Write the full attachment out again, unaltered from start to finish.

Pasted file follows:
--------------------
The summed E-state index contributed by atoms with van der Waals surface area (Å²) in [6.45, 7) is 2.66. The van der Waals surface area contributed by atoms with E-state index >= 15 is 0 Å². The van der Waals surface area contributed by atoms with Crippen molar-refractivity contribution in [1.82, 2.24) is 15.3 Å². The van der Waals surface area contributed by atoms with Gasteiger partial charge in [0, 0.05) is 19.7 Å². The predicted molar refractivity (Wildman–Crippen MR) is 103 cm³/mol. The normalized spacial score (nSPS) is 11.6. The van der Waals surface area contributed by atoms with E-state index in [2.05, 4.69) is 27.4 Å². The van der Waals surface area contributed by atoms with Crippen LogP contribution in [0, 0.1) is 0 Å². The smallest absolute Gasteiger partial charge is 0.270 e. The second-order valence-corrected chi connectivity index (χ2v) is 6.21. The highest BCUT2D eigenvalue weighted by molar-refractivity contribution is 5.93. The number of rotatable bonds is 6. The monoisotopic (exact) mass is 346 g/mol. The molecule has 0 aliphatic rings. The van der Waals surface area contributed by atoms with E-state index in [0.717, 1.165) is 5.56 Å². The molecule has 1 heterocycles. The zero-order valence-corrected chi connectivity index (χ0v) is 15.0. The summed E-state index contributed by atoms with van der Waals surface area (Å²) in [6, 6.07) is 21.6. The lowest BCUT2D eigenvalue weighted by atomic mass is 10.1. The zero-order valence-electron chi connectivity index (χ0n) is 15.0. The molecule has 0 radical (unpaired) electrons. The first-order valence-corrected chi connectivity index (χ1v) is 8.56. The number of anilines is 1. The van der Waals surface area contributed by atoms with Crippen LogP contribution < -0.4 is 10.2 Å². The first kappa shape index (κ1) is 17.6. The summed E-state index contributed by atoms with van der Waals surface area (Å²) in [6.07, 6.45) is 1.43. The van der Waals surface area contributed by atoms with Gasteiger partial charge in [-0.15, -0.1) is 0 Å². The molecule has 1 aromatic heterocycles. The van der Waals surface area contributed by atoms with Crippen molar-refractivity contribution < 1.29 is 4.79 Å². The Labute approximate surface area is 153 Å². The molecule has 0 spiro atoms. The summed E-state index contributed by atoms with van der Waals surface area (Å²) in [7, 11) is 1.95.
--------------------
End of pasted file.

The summed E-state index contributed by atoms with van der Waals surface area (Å²) in [6.45, 7) is 2.66. The van der Waals surface area contributed by atoms with E-state index >= 15 is 0 Å². The van der Waals surface area contributed by atoms with Crippen molar-refractivity contribution in [1.82, 2.24) is 15.3 Å². The van der Waals surface area contributed by atoms with Gasteiger partial charge in [0, 0.05) is 19.7 Å². The predicted molar refractivity (Wildman–Crippen MR) is 103 cm³/mol. The normalized spacial score (nSPS) is 11.6. The van der Waals surface area contributed by atoms with E-state index in [2.05, 4.69) is 27.4 Å². The van der Waals surface area contributed by atoms with Crippen LogP contribution in [0, 0.1) is 0 Å². The smallest absolute Gasteiger partial charge is 0.270 e. The second-order valence-corrected chi connectivity index (χ2v) is 6.21. The highest BCUT2D eigenvalue weighted by molar-refractivity contribution is 5.93. The number of rotatable bonds is 6. The monoisotopic (exact) mass is 346 g/mol. The molecule has 0 aliphatic rings. The van der Waals surface area contributed by atoms with E-state index in [0.717, 1.165) is 5.56 Å². The molecule has 1 heterocycles. The zero-order valence-corrected chi connectivity index (χ0v) is 15.0. The summed E-state index contributed by atoms with van der Waals surface area (Å²) in [6, 6.07) is 21.6. The lowest BCUT2D eigenvalue weighted by atomic mass is 10.1. The zero-order valence-electron chi connectivity index (χ0n) is 15.0. The molecule has 0 radical (unpaired) electrons. The first-order valence-corrected chi connectivity index (χ1v) is 8.56. The number of anilines is 1. The van der Waals surface area contributed by atoms with Crippen LogP contribution < -0.4 is 10.2 Å². The first kappa shape index (κ1) is 17.6. The summed E-state index contributed by atoms with van der Waals surface area (Å²) in [6.07, 6.45) is 1.43. The van der Waals surface area contributed by atoms with Gasteiger partial charge in [-0.15, -0.1) is 0 Å². The molecule has 1 aromatic heterocycles. The van der Waals surface area contributed by atoms with Crippen molar-refractivity contribution < 1.29 is 4.79 Å². The Labute approximate surface area is 153 Å². The molecule has 0 spiro atoms. The summed E-state index contributed by atoms with van der Waals surface area (Å²) in [7, 11) is 1.95.